Ospemifene Pill Improves Several Measures of Sexual Function

June 27, 2013

By Anne Harding

NEW YORK (Reuters Health) Jun 27 - Postmenopausal women taking the dyspareunia drug ospemifene showed significant improvement in all six domains measured in the Female Sexual Function Index (FSFI) after 12 weeks of treatment, investigators said this month at the Endocrine Society's Annual Meeting in San Francisco.

And study participants showed improvement in four of the six domains after four weeks of treatment, Dr. Ginger Constantine of EndoRheum Consultants in Media, Pennsylvania, and her colleagues found.

Shionogi, Inc., which markets the drug as Osphena, funded the study, and two of the researchers on the study are employed by the Florham Park, N.J.-based company.

The drug, approved by the US Food and Drug Administration in February of this year to treat pain during sex in postmenopausal women, is a tissue-selective estrogen receptor modulator that acts on the vaginal epithelium.

From 38% to 50% of postmenopausal women experience dryness and painful sex due to vulvovaginal atrophy, Dr. Constantine noted in an interview with Reuters Health.

Dr. Constantine, who is a consultant to Shionogi, reported at the meeting on an analysis of secondary endpoints from a phase III trial in which 919 women were randomly assigned to 60 mg of oral ospemifene daily or placebo. The study's co-primary endpoints were change from baseline to week 12 in percentage of superficial cells and percent parabasal cells in the maturation index, vaginal pH, and improvement in most bothersome symptom.

Dr. Constantine and her colleagues looked at mean changes from baseline to weeks four and 12 for FSFI total score and for six domains based on patient-assessed sexual function in the questionnaire: desire, arousal, lubrication, orgasm, satisfaction, and pain.

By week 12, the researchers found, there were statistically significant improvements in all six domains (p<0.05). At week four, there was significant improvement in each domain except for orgasm (p=0.0820) and satisfaction (p=0.3206).

"Consistency of effect was observed in all of the domains, which distinguishes ospemifene from other agents that treat dyspareunia," Dr. Constantine and her colleagues write in the abstract of the study. "Confirmation of this data and assessment as to whether these effects are related solely to the improvement in dyspareunia remains to be elucidated."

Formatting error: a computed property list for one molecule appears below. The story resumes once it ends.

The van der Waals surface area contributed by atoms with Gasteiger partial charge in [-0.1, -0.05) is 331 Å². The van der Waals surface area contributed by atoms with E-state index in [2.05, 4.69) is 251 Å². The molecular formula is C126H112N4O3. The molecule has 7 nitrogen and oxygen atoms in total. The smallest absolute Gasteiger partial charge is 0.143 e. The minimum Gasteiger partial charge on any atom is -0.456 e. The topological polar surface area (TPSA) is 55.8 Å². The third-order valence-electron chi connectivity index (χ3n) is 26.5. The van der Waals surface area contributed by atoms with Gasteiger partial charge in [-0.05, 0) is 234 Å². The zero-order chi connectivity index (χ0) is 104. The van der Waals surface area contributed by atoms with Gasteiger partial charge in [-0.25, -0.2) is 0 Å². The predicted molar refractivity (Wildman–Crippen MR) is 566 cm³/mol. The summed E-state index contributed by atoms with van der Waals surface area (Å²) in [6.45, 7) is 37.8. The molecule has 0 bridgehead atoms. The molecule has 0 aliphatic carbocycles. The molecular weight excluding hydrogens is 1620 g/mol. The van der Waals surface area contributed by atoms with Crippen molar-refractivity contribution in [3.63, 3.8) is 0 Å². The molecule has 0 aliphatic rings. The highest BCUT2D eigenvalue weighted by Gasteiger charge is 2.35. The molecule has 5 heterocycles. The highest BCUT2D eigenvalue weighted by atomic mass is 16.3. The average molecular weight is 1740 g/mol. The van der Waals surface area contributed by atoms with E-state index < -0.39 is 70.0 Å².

Dr. Constantine told Reuters Health that while it's not surprising that treating dyspareunia would improve sexual function, other treatments have not shown such a broad effect on the domains of sexual function measured by the FSFI. "What I found really interesting was that all six domains had improvement, which I haven't really seen with any other product," she said.

"Ospemifene is really the first new thing that I can think of to come along in quite some time in women's health," Dr. Steven R. Goldstein, a professor of obstetrics and gynecology at New York University School of Medicine in New York City, told Reuters Health.

Dr. Goldstein, a past president of the North American Menopause Society, helped conduct clinical trials of ospemifene, but did not take part in the current analysis. "Up until now all that was available was estrogen," he added. "This is really the first nonestrogen that significantly treats vulvovaginal atrophy and the dyspareunia it causes."

Dr. Goldstein is a speaker for Shionogi as well as for Warner Chillcott who make Estrace cream (estradiol).


Comments on Medscape are moderated and should be professional in tone and on topic. You must declare any conflicts of interest related to your comments and responses. Please see our Commenting Guide for further information. We reserve the right to remove posts at our sole discretion.